Vietnamese Bitter Melon Soup features stuffed bitter melon with pork in a clear and savory broth. This is a traditional dish of Southern Vietnamese cuisine. I will also share effective ways to reduce the bitterness of the gourd.
What is Vietnamese Bitter Melon Soup
Bitter melon may also be called bitter gourd. The Vietnamese translation is either “mướp đắng“, which literally means bitter melon, or “khổ qua“, which means bitter living condition has gone away. “Muop dang” seems to be more common in the North while “kho qua” is used in all regions in Vietnam.
This stuffed bitter melon soup is especially popular in Southern Vietnam. We call it “canh khổ qua nhồi thịt” or “canh khổ qua dồn thịt“.
In the Southern part of the country, the soup is not only in the daily rotation of many families but also considered a must in the Lunar New Year (Tết) feast. I think the reason behind this is by eating it for Tet, people wish all hardships in life will go away and the new year will be full of happiness.
So is the soup bitter? Yes, it is not free of bitterness, but I will share some effective ways to reduce the bitterness to your liking.
Here are the main ingredients for this Vietnamese bitter melon soup:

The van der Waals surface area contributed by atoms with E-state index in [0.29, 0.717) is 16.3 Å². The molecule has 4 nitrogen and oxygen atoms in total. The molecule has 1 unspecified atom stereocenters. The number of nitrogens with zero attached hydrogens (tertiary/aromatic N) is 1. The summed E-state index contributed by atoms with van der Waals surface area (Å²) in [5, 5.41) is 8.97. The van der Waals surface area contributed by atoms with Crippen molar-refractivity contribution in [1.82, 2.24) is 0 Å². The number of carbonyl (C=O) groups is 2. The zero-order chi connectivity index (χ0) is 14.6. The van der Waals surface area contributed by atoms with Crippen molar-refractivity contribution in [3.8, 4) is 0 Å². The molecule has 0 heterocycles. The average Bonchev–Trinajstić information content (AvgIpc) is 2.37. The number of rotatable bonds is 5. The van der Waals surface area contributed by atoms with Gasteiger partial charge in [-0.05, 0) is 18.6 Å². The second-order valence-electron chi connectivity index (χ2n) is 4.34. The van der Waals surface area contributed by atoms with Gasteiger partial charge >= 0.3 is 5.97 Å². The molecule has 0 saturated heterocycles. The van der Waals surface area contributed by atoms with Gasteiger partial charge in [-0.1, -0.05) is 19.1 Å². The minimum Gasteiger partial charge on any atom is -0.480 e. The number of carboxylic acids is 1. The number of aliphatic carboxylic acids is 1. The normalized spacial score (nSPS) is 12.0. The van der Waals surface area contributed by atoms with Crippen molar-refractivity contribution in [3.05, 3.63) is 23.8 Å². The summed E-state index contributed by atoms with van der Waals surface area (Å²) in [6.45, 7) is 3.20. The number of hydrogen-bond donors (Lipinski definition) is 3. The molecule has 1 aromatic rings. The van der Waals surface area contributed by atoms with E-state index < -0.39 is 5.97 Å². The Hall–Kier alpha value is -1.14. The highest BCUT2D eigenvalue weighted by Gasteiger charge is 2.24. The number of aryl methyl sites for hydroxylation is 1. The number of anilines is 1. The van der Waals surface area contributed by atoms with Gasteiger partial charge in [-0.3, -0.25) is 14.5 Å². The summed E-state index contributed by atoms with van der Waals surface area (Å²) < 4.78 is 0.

Bitter melon: I have said this before in my bitter melon with eggs recipe. Not all bitter melons are the same, and some are definitely are more bitter than others.
Try to find those with few and smooth and large ridges which tend to be slightly less bitter. I also like to find the short and chubby melons for this particular recipe because I can keep them whole, and they still fit perfectly inside my pot.
Meat filling: you will need ground pork, dried wood-ear mushroom, some minced garlic and shallot for the filling. It is quite similar to the filling in my pork stuffed cabbage soup recipe.
Stock/broth: you can still make the soup without stock. However, if you want it to be tasty, and more importantly, less bitter, using stock is highly recommended. Chicken stock or pork bone broth will work great.
Other ingredients: include simple seasonings (fish sauce, salt and pepper) and fresh herbs (scallion and cilantro) to sprinkle over the soup.
Prepare Bitter Melon for the Soup